Grape Lessons Zinfandel | The American Grape

What is Zinfandel
Zinfandel can be an easy "quaffer" to enjoy by itself or with cheese and other appetizers.  It can also be a beast!
A beast that is big, is a structured red wine, that needs some red meat to be paired with.
On any and all of the above, Zinfandel is despite its longevity in the US, the most misunderstood grapes thanks to white zinfandel.  Regardless of his Italian twin, Primitivo which has its home in the south of Italy, Zinfandel is originally from Croatia and likely found its way to California during the Gold rush times dating back to the 1850.

California Zinfandel shows great fruit aromatics like blackcurrant, plum and raisins.  Through the oak aging it often picks up some cedar, smoke and white pepper notes and depending
on style can have a long finish on the palate.

Where to Find Zinfandel
Zinfandel can be found in various wine producing states within the US, but is mostly known for its California Zinfandels. In California Zin is grown in Sonoma County, Lodi, Mendocino County amongst others.  Each different region produces different styles Zinfandel.  As example for me, Lodi, which has some of the oldest vines, produces nice juicy Zins whereas Amador produces big full bodied Zinfandel and San Luis Opispo a softer and rounder version.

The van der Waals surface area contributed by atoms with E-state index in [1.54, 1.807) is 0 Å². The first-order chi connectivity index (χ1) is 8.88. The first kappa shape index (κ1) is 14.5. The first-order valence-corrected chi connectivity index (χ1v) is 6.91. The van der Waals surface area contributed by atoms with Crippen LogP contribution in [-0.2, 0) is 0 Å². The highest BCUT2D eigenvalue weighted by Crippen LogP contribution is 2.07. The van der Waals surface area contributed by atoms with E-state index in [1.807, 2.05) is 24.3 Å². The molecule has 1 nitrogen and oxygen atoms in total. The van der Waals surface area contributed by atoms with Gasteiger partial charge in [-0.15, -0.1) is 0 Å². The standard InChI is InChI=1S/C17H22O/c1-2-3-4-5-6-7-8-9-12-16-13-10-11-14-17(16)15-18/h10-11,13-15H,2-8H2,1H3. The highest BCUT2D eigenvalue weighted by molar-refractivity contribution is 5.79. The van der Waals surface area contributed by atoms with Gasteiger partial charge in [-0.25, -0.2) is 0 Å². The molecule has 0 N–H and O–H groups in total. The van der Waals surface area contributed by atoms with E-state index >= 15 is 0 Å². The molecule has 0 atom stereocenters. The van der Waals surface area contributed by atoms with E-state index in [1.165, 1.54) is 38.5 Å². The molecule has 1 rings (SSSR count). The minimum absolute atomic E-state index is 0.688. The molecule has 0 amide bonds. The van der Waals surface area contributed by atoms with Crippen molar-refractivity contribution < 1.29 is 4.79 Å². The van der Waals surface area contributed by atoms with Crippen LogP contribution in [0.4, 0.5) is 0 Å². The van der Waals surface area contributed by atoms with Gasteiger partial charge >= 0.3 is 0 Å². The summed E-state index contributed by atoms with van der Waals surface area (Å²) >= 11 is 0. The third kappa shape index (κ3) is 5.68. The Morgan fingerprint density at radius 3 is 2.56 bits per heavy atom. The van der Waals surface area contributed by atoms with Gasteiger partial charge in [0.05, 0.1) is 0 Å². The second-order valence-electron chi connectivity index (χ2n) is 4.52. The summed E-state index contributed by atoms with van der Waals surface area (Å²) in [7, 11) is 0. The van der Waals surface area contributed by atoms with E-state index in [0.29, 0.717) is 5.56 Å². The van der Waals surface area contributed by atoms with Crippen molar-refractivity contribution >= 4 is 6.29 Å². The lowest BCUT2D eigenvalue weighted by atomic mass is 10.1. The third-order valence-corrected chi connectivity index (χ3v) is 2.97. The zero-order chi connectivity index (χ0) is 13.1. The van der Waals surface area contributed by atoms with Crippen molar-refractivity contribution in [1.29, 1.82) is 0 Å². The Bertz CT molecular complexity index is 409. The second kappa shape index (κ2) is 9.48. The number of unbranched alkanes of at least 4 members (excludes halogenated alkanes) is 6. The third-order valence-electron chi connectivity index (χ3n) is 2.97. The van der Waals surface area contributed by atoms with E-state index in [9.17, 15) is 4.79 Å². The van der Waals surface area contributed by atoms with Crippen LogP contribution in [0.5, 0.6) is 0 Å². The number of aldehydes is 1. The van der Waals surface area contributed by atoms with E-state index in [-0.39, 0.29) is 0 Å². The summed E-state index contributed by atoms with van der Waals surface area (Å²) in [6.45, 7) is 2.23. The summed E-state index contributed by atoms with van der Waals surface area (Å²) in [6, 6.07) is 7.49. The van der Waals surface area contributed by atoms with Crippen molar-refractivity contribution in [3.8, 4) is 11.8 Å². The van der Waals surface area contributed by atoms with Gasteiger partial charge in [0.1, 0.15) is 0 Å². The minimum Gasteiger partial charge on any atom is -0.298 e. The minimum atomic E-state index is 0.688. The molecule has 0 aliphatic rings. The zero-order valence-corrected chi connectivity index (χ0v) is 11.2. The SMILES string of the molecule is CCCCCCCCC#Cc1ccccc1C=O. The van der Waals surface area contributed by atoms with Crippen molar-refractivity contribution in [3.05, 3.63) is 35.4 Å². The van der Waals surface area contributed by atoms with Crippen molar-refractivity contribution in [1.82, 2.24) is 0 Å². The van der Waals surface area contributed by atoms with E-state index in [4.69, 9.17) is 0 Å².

How to Pair Zinfandel
A lighter style Zinfandel can be paired with some nice cheeses and mild appetizers
More intense versions should be paired up with Lamb, Venison or mild bbq meats
Full bodied Zinfandels pair very well with red meats such as Rib eye steaks or boldly flavored bbq meats.


I like a range of Zinfandels, but Klincker Brick is certainly a great value amongst Lodi Zinfandels, whereas the Bedrock Zin from Sonoma County offers bold aromas of wild berries and licorice with hints of sage and brown baking spices.  Beyond those and many more, I am of course impressed with Turley's expressions of Zinfandel.  Terrior does exist!

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